It is smart to match your flying skills and experience to the plane you intend to buy. That doesn’t mean that you can’t stretch that a bit, but it is important to give this some serious thought. For one thing, if you aren’t, your insurance agent will probably bring you back to down to earth pretty quickly with an outrageous quote for insurance or a flat denial of coverage. In other words, if you are a newly minted private pilot with 100 hours in Cessna 172s, don’t expect to be insurable in a Lancair Legacy at any cost. It is too big of a step for the insurance company and too big of a step for you. You will need to work your way up to that level of performance.

A move from a Cessna 172 to a Glasair Sportsman would be a nice step up that would be easy for you and your insurance agent to take. Similarly, an RV-7A (tricycle gear) will likely be well received. These are just a few examples. Just as with certificated airplanes, the more complexity and performance you seek in an experimental airplane, the more experience and training you will need to be prepared for the transition into a new plane. If you are light on experience and training, get something that is easy to fly and build some time. Also take advantage of whatever you are flying now to get training whenever you can, an instrument rating being a particularly useful thing to acquire as you strive to move up into higher-performance airplanes.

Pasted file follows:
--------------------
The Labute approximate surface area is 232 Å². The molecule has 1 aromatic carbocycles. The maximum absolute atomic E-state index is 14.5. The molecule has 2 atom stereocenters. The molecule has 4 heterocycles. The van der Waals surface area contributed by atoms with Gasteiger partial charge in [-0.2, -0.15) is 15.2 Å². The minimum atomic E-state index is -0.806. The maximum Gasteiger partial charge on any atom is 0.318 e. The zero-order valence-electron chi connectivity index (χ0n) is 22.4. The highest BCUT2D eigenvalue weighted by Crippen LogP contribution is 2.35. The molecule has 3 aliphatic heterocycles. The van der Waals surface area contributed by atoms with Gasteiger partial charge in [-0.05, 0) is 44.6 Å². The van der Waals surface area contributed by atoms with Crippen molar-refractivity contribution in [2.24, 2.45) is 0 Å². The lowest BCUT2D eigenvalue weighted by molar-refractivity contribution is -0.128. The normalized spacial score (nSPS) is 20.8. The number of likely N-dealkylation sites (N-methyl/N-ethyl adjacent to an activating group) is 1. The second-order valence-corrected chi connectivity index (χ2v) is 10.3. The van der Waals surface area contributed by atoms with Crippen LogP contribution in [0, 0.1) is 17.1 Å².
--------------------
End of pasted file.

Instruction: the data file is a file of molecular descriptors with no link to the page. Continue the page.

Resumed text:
The RANS S-20 has only been around for about four years, so there are not a lot of them on the used market, but there are several other RANS models that can provide a lot of fun flying at a reasonable price. Most of the RANS planes feature the Rotax 912 ULS engine, which is known for its smooth running and economical operation. RANS airplanes can be good primary trainers.

If you are determined to get an airplane that is a big jump up from where you are now, get some extra training in a certificated airplane first to better prepare yourself. Such things as a tailwheel endorsement, an instrument rating, a high-performance endorsement, or a complex endorsement are usually readily available from a local flight school. Of course, getting these in your new plane has a lot of appeal and certain advantages, but it may not be an option. For one thing, the pool of available instructors that will teach in experimentals is definitely smaller than the pool available for instruction in certificated airplanes.

Another point to consider, especially if you expect to get instruction in your experimental airplane, is how it is equipped for the instructor. A number of planes do not have right-side or back-seat brakes. Some instructors are not comfortable with this, especially for tailwheel training. Some planes do not even have rudder pedals in the back seat. For example, many RV-4s and RV-8s are not equipped with rear-seat rudder pedals, and almost none have rear-seat brakes.

Primary training is a special case for any airplane buyer, and if you are looking to get primary training in your experimental airplane, you will face similar challenges. Just to be clear, primary training means teaching someone how to fly who does not currently have a pilot license. This may be you or your spouse or partner in the plane. If you expect anyone to receive primary training in your experimental, you need to get one that is well suited for that task. That means it needs to be a simple, two-seat airplane that is well equipped for the instructor with complete dual controls. Even then you may have some trouble getting insurance, and you will likely be unhappy with the added premium, but coverage should be available. Does that mean no taildraggers? No, but again such a choice will impact the insurance premium.